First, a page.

Belarus and Kazakhstan.
In what was seen as a landmark foreign policy reversal, however, Armenian President Serzh Sargsyan (no relation) announced last year that Armenia would instead join the Customs Union, cementing its ties to Russia on whom it depends for military and economic support. This may have proved too much to bear for former Prime Minister Tigran Sargsyan, who had spent the past four years negotiating an association agreement with the European Union that was now rendered incompatible by the accession talks with the Customs Union.
Finally, Sargsyan made it a priority to develop Armenia’s banking system, and some analysts contend his Western-style reforms caused discontent among Armenia’s powerful oligarchs—wealthy businessmen who either hold political office or have strong ties to the political establishment. As a result of Sargsyan’s new policies, these oligarchs were forced to switch to an electronic reporting system, pay taxes and accept control mechanisms that did not exist before.
In one of his first acts in office, Hovik Abrahamyan—an economist by training and successful businessman—abolished Sargsyan’s luxury tax, declared the ceremonial expenses of top officials confidential after they had been public information under Sargsyan, and revoked the statutory audit of large enterprises. All measures, some say, indicate the oligarchy may have also played a role in Sargsyan’s resignation.
The Road Ahead
In addition to grappling with Armenia’s economic challenges, Abrahamyan must negotiate Armenia’s smooth entry into the Customs Union and Eurasian Economic Union, all the while balancing political harmony with the interests of the country’s powerful business oligarchy.
The government will be able to solve the first issue only if it can agree that its position on Nagorno-Karabakh is consistent with the stance of the Customs Union’s existing member states. To manage the second issue, Abrahamyan is also expected to temper any discord that may have arisen between the government and opposition parties. Prior to Sargsyan’s resignation earlier this year, some parliamentary opposition forces considered impeaching him, largely making their case on the public discontent sparked by his policies. They pointed specifically to the pension reform act, which they claim exacerbated the brain drain of the most productive members of the society. In an already small nation of 3 million, every year another 70,000 people on average leave in search of better opportunities.
To date however, Abrahamyan’s new policy initiatives have garnered little consensus. On May 22, five of the six parliamentary parties boycotted voting on Abrahamyan’s new government program. Notwithstanding, it passed in the National Assembly as the ruling Republican Party of Armenia has a majority in the 131-seat body and mobilized all of its members to vote. The program that needed at least 66 “for” votes was approved by a vote of 70 to 1, with 2 abstentions. All minority factions, except for a few individual lawmakers, opted out of the vote.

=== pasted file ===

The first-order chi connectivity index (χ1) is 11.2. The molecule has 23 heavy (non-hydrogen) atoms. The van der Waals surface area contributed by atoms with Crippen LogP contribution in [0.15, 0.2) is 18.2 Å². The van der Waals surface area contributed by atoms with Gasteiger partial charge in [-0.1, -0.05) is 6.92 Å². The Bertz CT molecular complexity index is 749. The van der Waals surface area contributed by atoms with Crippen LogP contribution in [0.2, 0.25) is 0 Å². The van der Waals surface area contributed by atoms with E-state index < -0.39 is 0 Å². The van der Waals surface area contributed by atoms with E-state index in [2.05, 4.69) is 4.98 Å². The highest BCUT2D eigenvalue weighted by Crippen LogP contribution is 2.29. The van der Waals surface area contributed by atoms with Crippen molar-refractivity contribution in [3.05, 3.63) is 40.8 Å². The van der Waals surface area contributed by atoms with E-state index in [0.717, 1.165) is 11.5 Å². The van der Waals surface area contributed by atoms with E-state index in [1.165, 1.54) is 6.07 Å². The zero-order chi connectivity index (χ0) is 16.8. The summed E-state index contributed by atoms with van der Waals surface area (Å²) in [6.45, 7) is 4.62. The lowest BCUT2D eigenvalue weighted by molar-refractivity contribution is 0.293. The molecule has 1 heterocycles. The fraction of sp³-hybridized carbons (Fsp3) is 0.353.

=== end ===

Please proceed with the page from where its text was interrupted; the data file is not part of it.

Abrahamyan described his program as “realistic, demanding, and attentive” and suggested that the opposition had boycotted out of fear of betraying its constituents rather than on principle. At the same time, Abrahamyan conceded that the government simply does not have the financial resources to implement some initiatives. Foreign investments fell last year by more than a third. The challenge of stimulating economic growth in a country with a 16.8 percent unemployment rate in 2013 is further compounded by the current pension system.
Abrahamyan inherited the issue of pension reform from his predecessor and it remains the central source of social division in Armenia today. Former Prime Minister Sargsyan’s pension act, implemented in January, was ruled partly unconstitutional three months later. Both supporters of the controversial legislation and its numerous opponents agree that the current national pension system in Armenia needs to be reformed, but are unsure of what steps are needed.
Before Armenia became independent in 1991, there were up to five working citizens for each pensioner, providing for generational solidarity. Over the years, however, that ratio changed dramatically due to a number of factors, including an outflow of the population, a decrease in the number of jobs and other demographic and social changes. As a result today, there are now only two workers to support one senior citizen, a ratio specialists deem too low to sustain the system in the long-term.
To ensure the long-term viability of the pension system, government officials mandated that optional regular pension contributions would now have to be made compulsory. Under a series of laws passed in 2010, drastic changes were introduced in the pension system, including a mandatory cumulative retirement plan beginning in 2014 for all citizens of Armenia born after 1973.